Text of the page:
When booty calls: A Vermont Air Guard commander allegedly used an F-16 for a romantic getaway

Mandatory Fun

VIDEO: That time an Air Force colonel took an F-16 to the Pentagon for a booty call

Editor's note: This story first appeared in November 2018

The commander of the Vermont Air National Guard was quietly forced out of his job after bogarting an F-16 Fighting Falcon in what amounted to an interstate booty call with an Army officer in Washington, D.C., according to a salacious investigation by VTDigger.


Just a year after taking command of the Burlington-based 158th Fighter Wing, Col. Thomas Jackman "took an F-16 flight to Washington, D.C., for a work trip that doubled as a romantic rendezvous with a female Army colonel who worked at the Pentagon," VTDigger's Jasper Craven reports.

"Jackman was scheduled to attend a conference at Andrews Air Force Base, located just outside Washington, D.C," Craven reports. "While the Guard says pilots do not typically use their planes to attend conferences, Jackman as wing commander had ultimate authority."

The report was based on emails between Jackman and the unnamed colonel that corroborate their romantic relationship, as well as interviews with several former Guard members "with knowledge of the incident."

When the colonel's superiors found out about his alleged affair, "they were quick to take action, according to a former Guard member with knowledge of the investigation that followed," Craven reports. "Jackman was ordered to fly home on a commercial flight, three former members said. [Lt. Col. Terry Moultroup] then traveled from Burlington to Washington to pick up Jackman's F-16 and fly it home."

When reached by Task & Purpose, Army 1st Lt. Mikel Arcovitch, a Vermont National Guard spokesman, declined to comment on the incident, noting that regulations prohibit him from discussing investigations or personnel matters.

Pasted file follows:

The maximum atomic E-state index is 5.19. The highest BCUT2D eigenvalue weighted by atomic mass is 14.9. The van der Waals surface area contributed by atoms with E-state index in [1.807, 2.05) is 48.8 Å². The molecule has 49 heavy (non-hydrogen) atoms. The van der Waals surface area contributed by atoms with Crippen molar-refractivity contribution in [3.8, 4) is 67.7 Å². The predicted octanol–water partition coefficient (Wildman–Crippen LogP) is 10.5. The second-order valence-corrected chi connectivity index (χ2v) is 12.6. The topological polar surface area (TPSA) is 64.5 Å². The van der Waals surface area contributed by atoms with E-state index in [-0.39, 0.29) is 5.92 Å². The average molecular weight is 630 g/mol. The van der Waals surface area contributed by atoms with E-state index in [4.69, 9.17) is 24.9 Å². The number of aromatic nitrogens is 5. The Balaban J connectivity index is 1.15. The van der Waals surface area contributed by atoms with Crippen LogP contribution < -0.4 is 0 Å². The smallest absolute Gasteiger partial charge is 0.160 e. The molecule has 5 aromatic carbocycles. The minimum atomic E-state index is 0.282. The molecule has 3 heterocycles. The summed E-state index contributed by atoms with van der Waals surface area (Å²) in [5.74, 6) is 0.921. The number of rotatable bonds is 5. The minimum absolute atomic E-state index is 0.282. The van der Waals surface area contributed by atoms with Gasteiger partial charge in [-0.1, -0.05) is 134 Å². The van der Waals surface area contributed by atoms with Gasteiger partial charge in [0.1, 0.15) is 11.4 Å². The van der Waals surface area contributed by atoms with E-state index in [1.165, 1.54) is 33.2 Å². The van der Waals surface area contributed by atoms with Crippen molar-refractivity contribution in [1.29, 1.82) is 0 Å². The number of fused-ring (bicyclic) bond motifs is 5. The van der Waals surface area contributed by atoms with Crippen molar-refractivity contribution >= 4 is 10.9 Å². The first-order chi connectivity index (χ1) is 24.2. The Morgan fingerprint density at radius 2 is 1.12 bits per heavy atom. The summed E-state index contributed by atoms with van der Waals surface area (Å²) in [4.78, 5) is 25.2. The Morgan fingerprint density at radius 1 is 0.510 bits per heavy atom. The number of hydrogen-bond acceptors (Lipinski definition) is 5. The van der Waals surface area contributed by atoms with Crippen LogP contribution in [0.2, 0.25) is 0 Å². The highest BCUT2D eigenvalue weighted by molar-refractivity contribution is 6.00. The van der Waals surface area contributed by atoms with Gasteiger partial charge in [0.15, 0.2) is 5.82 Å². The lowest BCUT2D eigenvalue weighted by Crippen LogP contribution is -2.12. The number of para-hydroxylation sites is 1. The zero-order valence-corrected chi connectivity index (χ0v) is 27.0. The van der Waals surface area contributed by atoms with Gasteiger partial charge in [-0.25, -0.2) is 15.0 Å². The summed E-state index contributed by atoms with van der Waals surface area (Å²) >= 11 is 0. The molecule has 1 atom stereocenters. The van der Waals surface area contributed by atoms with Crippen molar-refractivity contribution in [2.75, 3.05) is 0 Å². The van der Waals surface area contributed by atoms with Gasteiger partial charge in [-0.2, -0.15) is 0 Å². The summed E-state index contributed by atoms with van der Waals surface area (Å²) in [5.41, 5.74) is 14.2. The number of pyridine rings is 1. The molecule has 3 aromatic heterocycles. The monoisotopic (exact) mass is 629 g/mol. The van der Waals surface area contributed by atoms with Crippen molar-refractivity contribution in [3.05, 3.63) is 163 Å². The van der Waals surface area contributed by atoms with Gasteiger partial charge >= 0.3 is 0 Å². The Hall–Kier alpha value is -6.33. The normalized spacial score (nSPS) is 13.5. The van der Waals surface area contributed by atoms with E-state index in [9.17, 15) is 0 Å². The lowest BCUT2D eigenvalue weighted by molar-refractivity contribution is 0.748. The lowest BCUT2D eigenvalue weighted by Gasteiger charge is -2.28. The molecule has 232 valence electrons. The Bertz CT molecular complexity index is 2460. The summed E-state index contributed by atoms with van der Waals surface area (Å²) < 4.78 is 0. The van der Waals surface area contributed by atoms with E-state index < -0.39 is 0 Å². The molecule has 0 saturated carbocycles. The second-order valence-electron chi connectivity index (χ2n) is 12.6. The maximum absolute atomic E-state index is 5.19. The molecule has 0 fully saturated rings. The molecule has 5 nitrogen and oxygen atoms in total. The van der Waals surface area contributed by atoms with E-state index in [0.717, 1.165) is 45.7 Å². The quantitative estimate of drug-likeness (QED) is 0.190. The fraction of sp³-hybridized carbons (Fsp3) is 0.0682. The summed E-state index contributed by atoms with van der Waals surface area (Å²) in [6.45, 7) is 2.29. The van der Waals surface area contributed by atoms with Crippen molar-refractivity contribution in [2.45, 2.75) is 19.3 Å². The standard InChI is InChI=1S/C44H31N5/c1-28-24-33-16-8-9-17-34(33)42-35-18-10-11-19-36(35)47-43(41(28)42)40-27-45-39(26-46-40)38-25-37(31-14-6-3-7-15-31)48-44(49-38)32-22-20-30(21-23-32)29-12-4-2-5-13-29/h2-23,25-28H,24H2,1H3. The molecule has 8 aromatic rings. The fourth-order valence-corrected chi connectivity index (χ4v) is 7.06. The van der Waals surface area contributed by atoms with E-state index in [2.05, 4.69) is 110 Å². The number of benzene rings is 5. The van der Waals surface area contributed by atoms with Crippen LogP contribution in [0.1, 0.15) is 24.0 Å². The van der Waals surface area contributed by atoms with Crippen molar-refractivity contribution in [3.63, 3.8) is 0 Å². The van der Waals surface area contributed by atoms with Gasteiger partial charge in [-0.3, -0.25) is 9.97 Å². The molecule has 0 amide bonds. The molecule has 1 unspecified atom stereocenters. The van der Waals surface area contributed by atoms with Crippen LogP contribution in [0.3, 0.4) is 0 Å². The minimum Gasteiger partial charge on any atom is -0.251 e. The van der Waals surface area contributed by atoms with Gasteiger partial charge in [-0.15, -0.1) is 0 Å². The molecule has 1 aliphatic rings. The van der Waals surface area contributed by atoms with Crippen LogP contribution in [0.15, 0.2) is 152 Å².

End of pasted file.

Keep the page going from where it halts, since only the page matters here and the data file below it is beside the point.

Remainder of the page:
Still, Arcovitch did tell Task & Purpose that the normal length of a wing commander's tour was between two and four years.

"Typically no less than two, and no more than four," he said.

Jackman only spent about one year in command of the 158th Fighter Wing. He was replaced by Col. Patrick Guinee in early 2015, according to Arcovitch.

It didn't take long for a central theme to emerge at the funeral of U.S. Marine Pfc. Joseph Livermore, an event attended by hundreds of area residents Friday at Union Cemetery in Bakersfield.

It's a theme that stems from a widespread local belief that the men and women who have served in the nation's armed forces are held in particularly high esteem here in the southern valley.

"In Bakersfield and Kern County, we celebrate our veterans like no place else on Earth," Bakersfield Chief of Police Lyle Martin told the gathering of mourners.

Read More Show Less

An Air Force Special Tactics combat controller that "delivered thousands of pounds of munition" during a close-range 2007 firefight in Afghanistan was awarded the Silver Star on Friday.

Read More Show Less

ROCKFORD — Delta Force sniper Sgt. First Class James P. McMahon's face was so badly battered and cut, "he looked like he was wearing a fright mask" as he stood atop a downed Black Hawk helicopter and pulled free the body of a fellow soldier from the wreckage.

That's the first description of McMahon in the book by journalist Mark Bowden called "Black Hawk Down: A Story of Modern War." It is a detailed account of the horrific Battle of the Black Sea fought in the streets of Mogadishu, Somalia, in October 1993. It claimed the lives of 18 elite American soldiers.

Read More Show Less

The July arrests of 16 Camp Pendleton Marines in front of their 800-person battalion was unlawful and a violation of their rights, a Marine Corps judge ruled Friday.

Read More Show Less

Navy SEAL Eddie Gallagher will retire as a chief petty officer now that President Donald Trump has restored his rank.

"Before the prosecution of Special Warfare Operator First Class Edward Gallagher, he had been selected for promotion to Senior Chief, awarded a Bronze Star with a "V" for valor, and assigned to an important position in the Navy as an instructor," a White House statement said.

"Though ultimately acquitted on all of the most serious charges, he was stripped of these honors as he awaited his trial and its outcome. Given his service to our Nation, a promotion back to the rank and pay grade of Chief Petty Officer is justified."

The announcement that Gallagher is once again an E-7 effectively nullifies the Navy's entire effort to prosecute Gallagher for allegedly committing war crimes. It is also the culmination of Trump's support for the SEAL throughout the legal process.

On July 2, military jurors found Gallagher not guilty of premeditated murder and attempted murder for allegedly stabbing a wounded ISIS fighter to death and opening fire at an old man and a young girl on separate occasions during his 2017 deployment to Iraq.

Read More Show Less